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Hey Craig LV HELP!


MBL
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Ok here's the situation. I will be doing your Treadle Vac change over soon. To me it only makes sence. You can't really see it and the added safety is important to me. I was wondering if the stoplight switch is something that would need to be changed. I noticed that cars with the Torsion ride have a different switch. Will this be a problem? Also if you use a dual resivior is there a proportioning valve that you would need to use? In my change over I will be using your measurements but I think I will look around the junk yards to find my unit as my funds are really low. Oh by the way I am not sure if you know but Autozone carries the wheel cylinders for our cars for $8.99 REAL CHEAP! Do you know where you can get cheap shoes? Or somewhere that relines shoes? <BR>Tim<BR>MBL

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Tim: I changed my stoplight switch to a mechanical switch under the dash a few years ago. It was a simple if inelegant solution to the failure of the old one when I switched to silicone brake fluid. Also, what are the parts numbers for those brake cyl you got for the 55 Packard?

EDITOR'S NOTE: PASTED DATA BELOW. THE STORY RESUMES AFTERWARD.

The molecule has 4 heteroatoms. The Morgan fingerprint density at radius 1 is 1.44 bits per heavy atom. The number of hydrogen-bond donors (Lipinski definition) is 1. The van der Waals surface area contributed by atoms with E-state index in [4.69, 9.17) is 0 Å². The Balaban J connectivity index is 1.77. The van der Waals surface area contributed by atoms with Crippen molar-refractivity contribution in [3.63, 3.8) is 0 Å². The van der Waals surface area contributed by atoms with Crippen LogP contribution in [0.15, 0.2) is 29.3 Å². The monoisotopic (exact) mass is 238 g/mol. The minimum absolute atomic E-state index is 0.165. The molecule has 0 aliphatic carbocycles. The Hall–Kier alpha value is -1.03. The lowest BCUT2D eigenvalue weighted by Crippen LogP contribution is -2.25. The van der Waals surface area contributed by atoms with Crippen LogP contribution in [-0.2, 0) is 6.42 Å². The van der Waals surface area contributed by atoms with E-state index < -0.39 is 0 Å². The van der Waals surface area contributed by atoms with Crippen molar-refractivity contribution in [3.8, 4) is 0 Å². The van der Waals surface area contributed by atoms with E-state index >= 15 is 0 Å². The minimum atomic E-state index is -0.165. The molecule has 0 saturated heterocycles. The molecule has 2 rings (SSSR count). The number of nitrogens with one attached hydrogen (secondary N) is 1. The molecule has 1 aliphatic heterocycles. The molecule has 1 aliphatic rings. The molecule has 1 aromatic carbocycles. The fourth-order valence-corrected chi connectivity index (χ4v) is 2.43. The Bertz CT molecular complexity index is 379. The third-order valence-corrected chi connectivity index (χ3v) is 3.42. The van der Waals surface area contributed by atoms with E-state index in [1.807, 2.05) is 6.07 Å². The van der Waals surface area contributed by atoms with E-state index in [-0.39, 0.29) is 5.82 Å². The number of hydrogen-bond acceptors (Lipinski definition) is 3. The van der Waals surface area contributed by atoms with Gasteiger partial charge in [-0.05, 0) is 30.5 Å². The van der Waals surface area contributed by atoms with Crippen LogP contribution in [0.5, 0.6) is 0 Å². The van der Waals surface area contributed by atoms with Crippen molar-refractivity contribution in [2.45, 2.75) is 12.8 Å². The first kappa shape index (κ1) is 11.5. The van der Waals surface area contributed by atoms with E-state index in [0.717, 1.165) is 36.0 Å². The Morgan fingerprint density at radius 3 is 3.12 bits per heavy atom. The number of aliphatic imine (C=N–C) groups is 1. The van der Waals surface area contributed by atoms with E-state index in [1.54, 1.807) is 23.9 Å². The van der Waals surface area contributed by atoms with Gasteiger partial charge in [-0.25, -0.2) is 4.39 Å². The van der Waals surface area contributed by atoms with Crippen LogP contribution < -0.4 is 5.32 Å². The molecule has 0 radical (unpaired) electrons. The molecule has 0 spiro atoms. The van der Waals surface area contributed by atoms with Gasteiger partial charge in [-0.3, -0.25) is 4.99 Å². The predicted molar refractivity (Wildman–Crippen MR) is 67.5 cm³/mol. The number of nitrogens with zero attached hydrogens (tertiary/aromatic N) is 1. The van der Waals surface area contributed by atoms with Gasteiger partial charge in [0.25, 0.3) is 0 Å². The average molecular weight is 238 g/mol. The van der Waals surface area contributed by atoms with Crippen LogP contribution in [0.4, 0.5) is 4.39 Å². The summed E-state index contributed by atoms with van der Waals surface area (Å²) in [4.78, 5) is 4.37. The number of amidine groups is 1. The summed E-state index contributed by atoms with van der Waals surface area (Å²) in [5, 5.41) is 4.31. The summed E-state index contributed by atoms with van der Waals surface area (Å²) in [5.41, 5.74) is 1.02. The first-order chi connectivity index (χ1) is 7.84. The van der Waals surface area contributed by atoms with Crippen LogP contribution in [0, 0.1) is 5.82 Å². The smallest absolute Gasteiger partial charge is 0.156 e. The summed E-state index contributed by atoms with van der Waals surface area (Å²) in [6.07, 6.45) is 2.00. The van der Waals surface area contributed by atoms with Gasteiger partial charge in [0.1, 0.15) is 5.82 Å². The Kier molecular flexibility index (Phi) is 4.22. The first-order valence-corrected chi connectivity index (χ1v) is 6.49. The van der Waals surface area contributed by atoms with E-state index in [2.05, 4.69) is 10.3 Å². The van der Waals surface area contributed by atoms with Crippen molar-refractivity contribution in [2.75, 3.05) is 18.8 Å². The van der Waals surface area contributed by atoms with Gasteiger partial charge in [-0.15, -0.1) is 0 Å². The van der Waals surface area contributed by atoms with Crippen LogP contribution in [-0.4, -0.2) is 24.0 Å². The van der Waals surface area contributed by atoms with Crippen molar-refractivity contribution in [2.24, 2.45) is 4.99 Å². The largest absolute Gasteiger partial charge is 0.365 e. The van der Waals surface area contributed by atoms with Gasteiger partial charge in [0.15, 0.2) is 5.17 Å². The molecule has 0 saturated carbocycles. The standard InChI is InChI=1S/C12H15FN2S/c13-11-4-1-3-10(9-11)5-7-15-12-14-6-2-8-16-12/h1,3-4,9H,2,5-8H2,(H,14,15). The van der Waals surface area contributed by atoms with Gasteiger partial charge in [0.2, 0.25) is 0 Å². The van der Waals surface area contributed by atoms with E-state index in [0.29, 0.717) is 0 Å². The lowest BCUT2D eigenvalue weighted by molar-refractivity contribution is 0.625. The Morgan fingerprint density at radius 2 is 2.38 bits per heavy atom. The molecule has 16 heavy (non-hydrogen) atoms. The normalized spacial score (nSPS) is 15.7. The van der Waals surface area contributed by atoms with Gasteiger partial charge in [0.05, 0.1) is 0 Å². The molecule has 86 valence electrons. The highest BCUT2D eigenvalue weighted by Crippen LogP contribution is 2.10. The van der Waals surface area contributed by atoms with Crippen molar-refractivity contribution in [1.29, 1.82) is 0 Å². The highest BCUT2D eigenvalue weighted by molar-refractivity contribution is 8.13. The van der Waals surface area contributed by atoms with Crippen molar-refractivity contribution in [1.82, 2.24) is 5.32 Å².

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Ok there is the front left 33220, front right 33221, rear left 33004, rear right 33005. They are all 8.99 except the rear left. Which for some reason is 9.99.<BR>Either way a good deal. I will be picking some up soon. <BR>Tim<BR>MBL<P>P.S. they are "Brakeware" brand so I don't know what that means. But they are the cylinders and not the kit. I saw them but did not buy them yet.<p>[ 08-20-2002: Message edited by: MBL ]

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are u doing just the Master cylinder and power unit or doing the disk conversion too??? Where will u be getting the MC and power unit????